Supporting people through crisis, what can we learn from past experiences?
We know that the HR function has been diverting its energies to managing the huge turmoil created by the COVID-19 pandemic, and much more is left to be done. Whilst it is clear that the scale and impact of what is happening is unprecedented, it’s worth reflecting on what we know is important during crisis management situations.
So, our offer for this roundtable was to provide a confidential place in which the Career Innovation team would facilitate some collaboration on the human impact challenge that we face. During the session David North one of our regular contributors to the roundtables shared some insights from his own experience of leading a business operation during a significant period of crisis, drawing on the lessons learnt.
We also discussed what we see as the lasting HR challenges and what can be done to help employees and managers regain a sense of purpose, mental well-being, and ultimately the productivity needed to get businesses back on track.
A group of passionate and committed HR leaders came together to share and discuss the human impact of the CV-19 crisis and the diversity of individual experiences it is surfacing. We also reflected on our insights and lessons learnt, and how these can be harnessed as we move forward.
Part 1: Insight
It became clear that while we have some shared challenges, the practical issues facing each of us differ by sector, location and personal circumstances. Participants outlined how the crisis had:
- Accelerated the need for organisational and individual agility; from taking on different roles in HR, through moving more people around their organisation, to completely repurposing the business.
- Activated faster decision making, and flexible, remote working on a huge scale.
- Increased the desire, and need, for clear communication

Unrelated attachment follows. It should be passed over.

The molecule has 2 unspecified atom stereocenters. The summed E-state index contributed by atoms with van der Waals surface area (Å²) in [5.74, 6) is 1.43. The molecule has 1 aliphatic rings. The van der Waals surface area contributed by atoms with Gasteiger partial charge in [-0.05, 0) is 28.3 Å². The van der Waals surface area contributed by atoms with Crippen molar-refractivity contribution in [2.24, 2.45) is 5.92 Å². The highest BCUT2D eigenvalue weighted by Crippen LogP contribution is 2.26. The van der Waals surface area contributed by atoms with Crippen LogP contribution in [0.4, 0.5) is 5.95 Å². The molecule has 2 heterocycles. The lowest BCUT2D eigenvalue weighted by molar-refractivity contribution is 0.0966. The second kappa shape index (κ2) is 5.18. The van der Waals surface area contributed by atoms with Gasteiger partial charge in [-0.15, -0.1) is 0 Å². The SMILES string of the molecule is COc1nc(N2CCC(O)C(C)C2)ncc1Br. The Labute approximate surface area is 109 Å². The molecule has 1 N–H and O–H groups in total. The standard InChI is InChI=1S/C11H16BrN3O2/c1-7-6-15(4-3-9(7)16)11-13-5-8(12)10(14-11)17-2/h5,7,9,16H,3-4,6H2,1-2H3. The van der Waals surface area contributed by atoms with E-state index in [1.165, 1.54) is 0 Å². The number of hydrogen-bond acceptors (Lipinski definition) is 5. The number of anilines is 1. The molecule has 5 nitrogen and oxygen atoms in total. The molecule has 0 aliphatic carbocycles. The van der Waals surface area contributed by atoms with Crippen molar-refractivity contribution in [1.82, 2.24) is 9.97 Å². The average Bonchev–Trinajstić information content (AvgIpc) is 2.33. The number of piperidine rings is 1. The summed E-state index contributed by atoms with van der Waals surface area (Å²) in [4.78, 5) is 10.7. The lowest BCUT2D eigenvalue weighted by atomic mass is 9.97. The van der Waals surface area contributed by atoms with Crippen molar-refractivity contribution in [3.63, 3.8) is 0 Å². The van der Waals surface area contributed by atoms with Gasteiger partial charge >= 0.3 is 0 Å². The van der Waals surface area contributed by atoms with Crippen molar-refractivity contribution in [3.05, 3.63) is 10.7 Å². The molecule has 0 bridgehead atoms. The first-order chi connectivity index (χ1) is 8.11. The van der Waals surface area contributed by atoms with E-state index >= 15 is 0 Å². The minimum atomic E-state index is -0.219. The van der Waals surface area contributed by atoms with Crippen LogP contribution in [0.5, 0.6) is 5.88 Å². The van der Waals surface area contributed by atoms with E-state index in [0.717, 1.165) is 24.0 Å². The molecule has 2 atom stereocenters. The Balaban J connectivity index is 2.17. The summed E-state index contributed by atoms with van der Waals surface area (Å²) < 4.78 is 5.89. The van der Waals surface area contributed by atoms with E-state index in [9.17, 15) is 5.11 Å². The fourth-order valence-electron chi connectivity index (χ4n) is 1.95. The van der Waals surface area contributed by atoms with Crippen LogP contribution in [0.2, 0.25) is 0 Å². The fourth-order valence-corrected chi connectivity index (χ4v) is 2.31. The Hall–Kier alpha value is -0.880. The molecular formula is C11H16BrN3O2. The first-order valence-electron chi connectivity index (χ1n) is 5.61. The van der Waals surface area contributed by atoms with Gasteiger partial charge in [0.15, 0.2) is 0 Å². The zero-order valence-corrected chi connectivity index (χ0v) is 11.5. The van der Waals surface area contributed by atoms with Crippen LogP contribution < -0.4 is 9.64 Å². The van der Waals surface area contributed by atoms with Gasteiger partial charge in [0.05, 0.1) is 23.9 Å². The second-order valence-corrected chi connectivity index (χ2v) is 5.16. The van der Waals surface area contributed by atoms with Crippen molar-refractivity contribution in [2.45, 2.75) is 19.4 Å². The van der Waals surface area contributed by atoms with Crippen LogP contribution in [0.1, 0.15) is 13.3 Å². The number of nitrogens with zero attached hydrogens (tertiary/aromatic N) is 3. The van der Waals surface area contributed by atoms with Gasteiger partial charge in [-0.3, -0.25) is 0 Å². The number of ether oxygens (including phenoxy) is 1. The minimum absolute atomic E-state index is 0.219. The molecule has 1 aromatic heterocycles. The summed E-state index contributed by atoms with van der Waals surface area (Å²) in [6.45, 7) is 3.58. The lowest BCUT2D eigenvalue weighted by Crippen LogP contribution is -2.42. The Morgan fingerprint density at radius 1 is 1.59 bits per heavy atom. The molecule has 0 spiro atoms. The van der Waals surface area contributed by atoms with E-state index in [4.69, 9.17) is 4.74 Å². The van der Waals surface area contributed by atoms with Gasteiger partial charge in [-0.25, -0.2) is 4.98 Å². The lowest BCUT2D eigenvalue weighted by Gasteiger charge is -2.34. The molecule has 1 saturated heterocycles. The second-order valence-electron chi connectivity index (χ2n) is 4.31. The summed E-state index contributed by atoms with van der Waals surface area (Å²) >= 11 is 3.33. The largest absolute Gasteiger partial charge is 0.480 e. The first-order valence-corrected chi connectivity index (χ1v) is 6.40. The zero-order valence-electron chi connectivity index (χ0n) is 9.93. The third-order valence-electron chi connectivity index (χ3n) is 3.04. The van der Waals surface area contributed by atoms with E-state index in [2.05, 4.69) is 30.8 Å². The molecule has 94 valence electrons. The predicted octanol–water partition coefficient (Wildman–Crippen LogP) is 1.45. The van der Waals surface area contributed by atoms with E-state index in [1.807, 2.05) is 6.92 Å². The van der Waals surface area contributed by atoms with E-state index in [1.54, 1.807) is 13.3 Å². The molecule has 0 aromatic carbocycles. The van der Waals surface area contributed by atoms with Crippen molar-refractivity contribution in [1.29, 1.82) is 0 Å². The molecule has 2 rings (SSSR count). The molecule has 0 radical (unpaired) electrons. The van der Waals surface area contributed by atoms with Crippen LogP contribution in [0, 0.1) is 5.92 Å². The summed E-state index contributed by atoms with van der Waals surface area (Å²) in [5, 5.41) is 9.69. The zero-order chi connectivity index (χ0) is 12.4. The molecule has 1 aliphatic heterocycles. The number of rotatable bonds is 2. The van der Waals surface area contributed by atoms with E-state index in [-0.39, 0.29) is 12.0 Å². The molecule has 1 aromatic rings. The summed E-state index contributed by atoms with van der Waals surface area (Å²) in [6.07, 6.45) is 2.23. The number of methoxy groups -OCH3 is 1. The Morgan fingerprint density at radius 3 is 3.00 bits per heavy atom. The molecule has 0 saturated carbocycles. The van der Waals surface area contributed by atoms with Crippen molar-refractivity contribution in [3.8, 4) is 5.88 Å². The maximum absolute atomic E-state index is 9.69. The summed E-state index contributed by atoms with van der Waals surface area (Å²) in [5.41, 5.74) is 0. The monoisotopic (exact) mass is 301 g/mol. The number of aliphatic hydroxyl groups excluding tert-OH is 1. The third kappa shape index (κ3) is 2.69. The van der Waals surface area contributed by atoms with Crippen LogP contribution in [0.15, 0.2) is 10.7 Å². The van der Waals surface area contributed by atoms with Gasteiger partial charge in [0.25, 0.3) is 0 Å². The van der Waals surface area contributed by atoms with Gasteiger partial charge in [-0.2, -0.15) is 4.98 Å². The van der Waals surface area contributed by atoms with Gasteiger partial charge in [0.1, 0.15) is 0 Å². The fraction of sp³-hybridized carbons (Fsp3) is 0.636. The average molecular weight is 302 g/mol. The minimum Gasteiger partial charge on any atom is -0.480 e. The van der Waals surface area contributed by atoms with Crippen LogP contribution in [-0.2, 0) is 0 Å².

- Focused attention on the importance of employee resilience, wellbeing and support as work groups become more fragmented.
- Challenged us to think about the future today; for example what work and careers will look like in 3, 6 and 24 months’ time.
Part 2: Innovation
David North, one of our senior consultants, shared a personal story of his role in a senior leadership team supporting managers and employees through an extended business crisis. The lessons learned from his experience resonated with participants grappling with our current situation.
David highlighted the importance of:
- The CEO’s open and authentic leadership style
- Valuing personal connection, in particular the support provided by leaders to their team members, and from peer to peer.
- Equipping managers and supervisors with the information and tools needed to make sense of major change, so they could in turn help their people with the psychological transition involved.
Encouraging people to:
- Listen, empathise, and support colleagues
- Focus attention on what they can control
- Be open to experimentation and learning
In response, we discussed the importance of: data in helping us understand how we’re doing; redefining success for managers; and organisations being seen to be ‘good employers’ by their people
Part 3: Impact
The group acknowledged that the crisis brings long-term challenges, but also strongly believed that it presents opportunities.
They were determined that the lessons learned should be applied to the future ways of working within their organisations.
For example by:
- Removing traditional obstacles to change, and continuing to work quicker and smarter
- Championing the critical importance of purpose, values and trusted leadership
- Capitalising on what people have shown us they can deliver when given more autonomy.
- Ensuring our mid-level managers have the information they need to lead
- Consolidating new ways of learning
- Building the resilience of all employees to handle a prolonged period of change.
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